Readers, Welcome to my blog (formerly Birds, Blooms, Books, etc). I'm entering a new decade - my 70th and taking on the challenge of moving from Maryland after living there 46 years and learning about my new home here in New England in the Live Free or Die state - New Hampshire. Join me as a write this new chapter of my life.

Thursday, May 13, 2021

Planning the new garden beds

 

Here's a picture I shared before of the backyard, really the side yard.  There is a huge deck there. I've starting to think about where I want flower beds.  Vegetable gardening is on hold for now though I may put a vegetable or two in a pot on the deck.


Coming out of the slider to the left is this bed that had a raised bed frame in it on two sides only.  Dan pulled that up, put it on the side of our road, and it disappeared to someone else's yard.

There are day lilies there, two kinds judging from the leaves.  The daffodils came up at the bottom right corner as did irises.  The strange "asparagus" like plant came up there on the bottom left corner.


There was mint showing itself too so I dug it up and potted it.  The green pots have gloriosa daisies from Emily. The steps down to the deck make the perfect spot for pots.


I will be adding more potted flowers once we're passed the frost date here.

Looking right are steps down too.  Once those old lilacs are removed I want to make this a flower bed with stone walkway though to grass.


I moved some of the irises to the front edge of the deck.  There was something in this bed I remember from when we first saw the house. I thought I'd come across it in digging and I did.  One bulb of some sort.  I wondered if it was gladiolas but Emily says they don't winter over here.


In the bed on the other side there are Shasta daisies that were here.  I added one lupine volunteer from Emily's garden.


We have this fence separating us from the road.  I was thinking it would be great for a perennial garden but again Emily advised me to slow down as the leaves are not out yet and I can't know the shading until that happens.  There are some perennials there and weeds of course.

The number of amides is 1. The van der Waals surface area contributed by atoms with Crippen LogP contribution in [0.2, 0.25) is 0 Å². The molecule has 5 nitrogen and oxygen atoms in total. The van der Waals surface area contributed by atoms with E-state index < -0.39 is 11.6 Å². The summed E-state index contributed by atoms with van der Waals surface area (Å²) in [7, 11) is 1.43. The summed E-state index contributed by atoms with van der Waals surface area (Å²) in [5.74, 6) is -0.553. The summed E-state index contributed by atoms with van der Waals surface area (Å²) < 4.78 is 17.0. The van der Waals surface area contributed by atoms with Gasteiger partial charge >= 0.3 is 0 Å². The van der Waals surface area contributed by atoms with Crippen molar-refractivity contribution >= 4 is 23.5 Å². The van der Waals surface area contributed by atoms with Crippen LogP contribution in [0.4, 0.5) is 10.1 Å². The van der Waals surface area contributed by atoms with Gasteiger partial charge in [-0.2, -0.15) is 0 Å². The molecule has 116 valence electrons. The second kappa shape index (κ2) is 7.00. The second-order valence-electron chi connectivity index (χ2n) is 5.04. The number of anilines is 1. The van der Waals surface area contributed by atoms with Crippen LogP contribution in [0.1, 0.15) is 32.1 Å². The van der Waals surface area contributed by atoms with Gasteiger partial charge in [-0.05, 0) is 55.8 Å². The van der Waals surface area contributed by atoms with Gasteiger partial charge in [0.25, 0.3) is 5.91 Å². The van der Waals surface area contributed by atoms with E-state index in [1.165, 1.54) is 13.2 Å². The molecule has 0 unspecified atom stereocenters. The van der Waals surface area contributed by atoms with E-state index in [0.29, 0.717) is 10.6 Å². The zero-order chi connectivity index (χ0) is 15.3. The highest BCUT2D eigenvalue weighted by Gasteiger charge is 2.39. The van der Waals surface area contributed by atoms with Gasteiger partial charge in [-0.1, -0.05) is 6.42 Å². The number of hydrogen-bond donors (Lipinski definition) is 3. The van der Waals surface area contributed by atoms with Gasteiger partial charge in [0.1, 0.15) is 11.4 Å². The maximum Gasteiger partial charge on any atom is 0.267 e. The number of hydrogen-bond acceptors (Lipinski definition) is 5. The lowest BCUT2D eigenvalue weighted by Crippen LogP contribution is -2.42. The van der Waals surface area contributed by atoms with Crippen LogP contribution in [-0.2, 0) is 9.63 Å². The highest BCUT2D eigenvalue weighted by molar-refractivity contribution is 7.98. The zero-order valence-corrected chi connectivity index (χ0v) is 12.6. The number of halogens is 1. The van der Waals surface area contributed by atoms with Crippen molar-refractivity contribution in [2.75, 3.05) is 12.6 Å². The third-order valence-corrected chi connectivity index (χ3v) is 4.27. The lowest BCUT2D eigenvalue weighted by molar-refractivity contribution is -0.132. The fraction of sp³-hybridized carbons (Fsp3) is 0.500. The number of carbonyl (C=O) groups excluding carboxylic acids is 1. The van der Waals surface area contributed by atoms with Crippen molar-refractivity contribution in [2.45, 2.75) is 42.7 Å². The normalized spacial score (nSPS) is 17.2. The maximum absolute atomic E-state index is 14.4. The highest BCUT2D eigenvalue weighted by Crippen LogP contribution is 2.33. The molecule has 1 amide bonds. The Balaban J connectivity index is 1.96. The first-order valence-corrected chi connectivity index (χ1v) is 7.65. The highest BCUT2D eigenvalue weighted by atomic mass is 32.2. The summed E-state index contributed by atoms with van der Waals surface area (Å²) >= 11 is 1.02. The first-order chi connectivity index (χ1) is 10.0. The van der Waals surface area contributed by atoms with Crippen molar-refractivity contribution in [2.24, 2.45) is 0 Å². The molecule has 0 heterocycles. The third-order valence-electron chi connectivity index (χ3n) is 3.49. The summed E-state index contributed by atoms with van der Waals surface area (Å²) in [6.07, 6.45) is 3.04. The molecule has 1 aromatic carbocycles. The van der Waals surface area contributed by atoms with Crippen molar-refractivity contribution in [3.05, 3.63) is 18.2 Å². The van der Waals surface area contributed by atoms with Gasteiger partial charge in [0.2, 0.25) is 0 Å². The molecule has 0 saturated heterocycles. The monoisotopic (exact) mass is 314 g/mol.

I did transplant some day lilies, lupine and Columbine there and later Dan helped me move rocks to form a border.


Eventually these scrubby lilacs will go too and I should be able to extend the bed there.


Out front are two narrow beds on either side of the step.


Even though this faces east it's heavily shaded by the house except in the morning. Emily planted tulips here that are just now setting buds.  There are hostas on either end and Siberian iris I think too.  I also rounded up rocks to temporarily define the beds.  The house will be painted in July and the front porch and lattice work will be stained.  If I plant anything else there I wonder if it will survive that July activity.


On the north side of the house is this strip with the worst color mulch on it.  Slowly there are hostas showing in spots.  It would be a good place for some shade annuals but again what happens when the power washing, scraping and painting happens?


No flower beds planned for around the barn but wanted to share this huge bed of Siberian iris that's there.


Behind it is a clump of ferns, though I don't know what kind yet.  I managed to dig up some of the ferns and move them to the fence bed but couldn't get under any of the iris.  With the work planned for the barn and driveway, Dan says these plants will likely go.



So lots of planning, mostly in my head at present.

If you want to see what kind of garden I once had go here.  The D.P.P. I refer to in that early spring post was my Deer Prevention Plan.  We moved from that house in June 2016 and I thought I'd given up gardening.  I guess not because I'm looking forward to doing beautiful things here in NH.

***
On another topic I updated my books read for 2021.  See link below this post.  There are some good books I'd recommend to readers out there.
I'm not reading at the same rate as other years because of other house tasks taking up time.  But I still try to carve out time to read when I can.

Tuesday, May 11, 2021

Farm Up the Road

 

I've come to realize that the days are mostly cloudy around here. Without direct sun the coolness stays and I need to bundle up when I go out.


This day it was a walk for me and a ride for granddaughter #2.  She brought her bike over and at 4 1/2 is a proficient rider.


The farm up the road is a frequent destination.  The farmer lets you walk by all the cattle barns. Visitors are always fascinating to animals there.  This goat in with the sheep was no exception.